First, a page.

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Freight Transport Association FTA say impact of severe winter weather could be reduced

The impact of severe winter weather on the supply chain could be reduced in the light of lessons learned during the last winter spell, according to the Freight Transport Association (FTA). In giving evidence to the Government’s Winter Resilience Review, the leading trade body highlighted the need for an overhaul of drivers’ hours concession arrangements and a need for better salt supply management.

Simon Chapman, FTA’s Chief Economist, said:

"Life for road transport carriers making essential deliveries and collections during a spell of severe winter weather is made much easier by a temporary, modest increase in daily driving time and greater flexibility in the timing and duration of daily and weekly rest breaks.

"The Department for Transport needs to be quicker off the mark when introducing these changes in future, using existing emergency concessions for drivers of gritters as a trigger for wider drivers’ hours rules relaxation targeted at critical supply chains such as heating fuels, animal feed and milk, and salt itself. This will allow carriers to respond swiftly without being hamstrung by bureaucracy, and keep the duration of the relaxation to a minimum."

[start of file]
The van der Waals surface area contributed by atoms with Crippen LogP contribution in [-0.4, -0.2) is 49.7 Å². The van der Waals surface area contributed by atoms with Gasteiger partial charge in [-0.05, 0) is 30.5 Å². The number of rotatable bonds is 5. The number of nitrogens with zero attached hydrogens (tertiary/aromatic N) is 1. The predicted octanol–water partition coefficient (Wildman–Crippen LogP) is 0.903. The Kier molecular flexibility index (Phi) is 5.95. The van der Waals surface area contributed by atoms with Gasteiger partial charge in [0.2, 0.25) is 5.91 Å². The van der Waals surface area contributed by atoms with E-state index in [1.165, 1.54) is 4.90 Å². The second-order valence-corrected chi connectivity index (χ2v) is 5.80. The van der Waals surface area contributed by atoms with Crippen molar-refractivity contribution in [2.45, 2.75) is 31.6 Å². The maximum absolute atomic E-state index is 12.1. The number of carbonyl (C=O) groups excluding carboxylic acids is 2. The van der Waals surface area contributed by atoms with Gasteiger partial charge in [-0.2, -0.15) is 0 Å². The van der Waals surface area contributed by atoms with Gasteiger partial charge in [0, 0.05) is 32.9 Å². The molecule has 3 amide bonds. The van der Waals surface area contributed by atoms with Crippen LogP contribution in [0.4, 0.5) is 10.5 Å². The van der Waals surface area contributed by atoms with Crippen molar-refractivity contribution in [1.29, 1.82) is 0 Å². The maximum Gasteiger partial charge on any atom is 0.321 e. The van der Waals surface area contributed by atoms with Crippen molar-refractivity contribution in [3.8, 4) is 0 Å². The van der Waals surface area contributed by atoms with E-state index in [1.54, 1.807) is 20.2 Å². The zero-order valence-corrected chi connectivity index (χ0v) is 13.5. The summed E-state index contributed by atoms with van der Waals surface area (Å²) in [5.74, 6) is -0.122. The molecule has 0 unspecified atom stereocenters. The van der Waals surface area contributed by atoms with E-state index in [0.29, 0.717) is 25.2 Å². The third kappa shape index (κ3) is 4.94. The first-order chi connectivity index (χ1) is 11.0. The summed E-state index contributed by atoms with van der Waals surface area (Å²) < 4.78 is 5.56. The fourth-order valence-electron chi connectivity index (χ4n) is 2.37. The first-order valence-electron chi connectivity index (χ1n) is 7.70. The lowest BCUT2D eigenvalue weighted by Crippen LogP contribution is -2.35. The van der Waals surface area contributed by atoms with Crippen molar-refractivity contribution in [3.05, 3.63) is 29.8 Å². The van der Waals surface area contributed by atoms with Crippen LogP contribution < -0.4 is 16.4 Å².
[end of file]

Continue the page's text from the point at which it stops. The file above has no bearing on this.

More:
A shortage of salt available for local authority maintained roads made driving conditions hazardous and effectively crippled transport services for weeks last winter. FTA has recommended that stockpiles of salt should be made available regionally in order to shorten emergency salt supply chains and reduce the amount of queuing at salt production sites. In addition, the management of road hauliers collecting salt from production sites should be overhauled. A vehicle booking system, similar to that used in container ports, alongside provision of sufficient vehicle parking in the vicinity of the Cheshire salt mine is necessary.

FTA also believes that highway authority Winter Service Plans need to be reviewed to ensure that local roads linking the motorway and trunk road network to logistics hubs are kept clear.

Chapman concluded:

"Local authorities have an important role in keeping open roads used on the initial and final leg of many journeys. During intense periods of severe weather, where salt supplies are at a premium, one solution is that the Highways Agency takes on gritting responsibility for the local roads which link ports, rail terminals and major distribution sites to traffic arteries to ensure these remain open."

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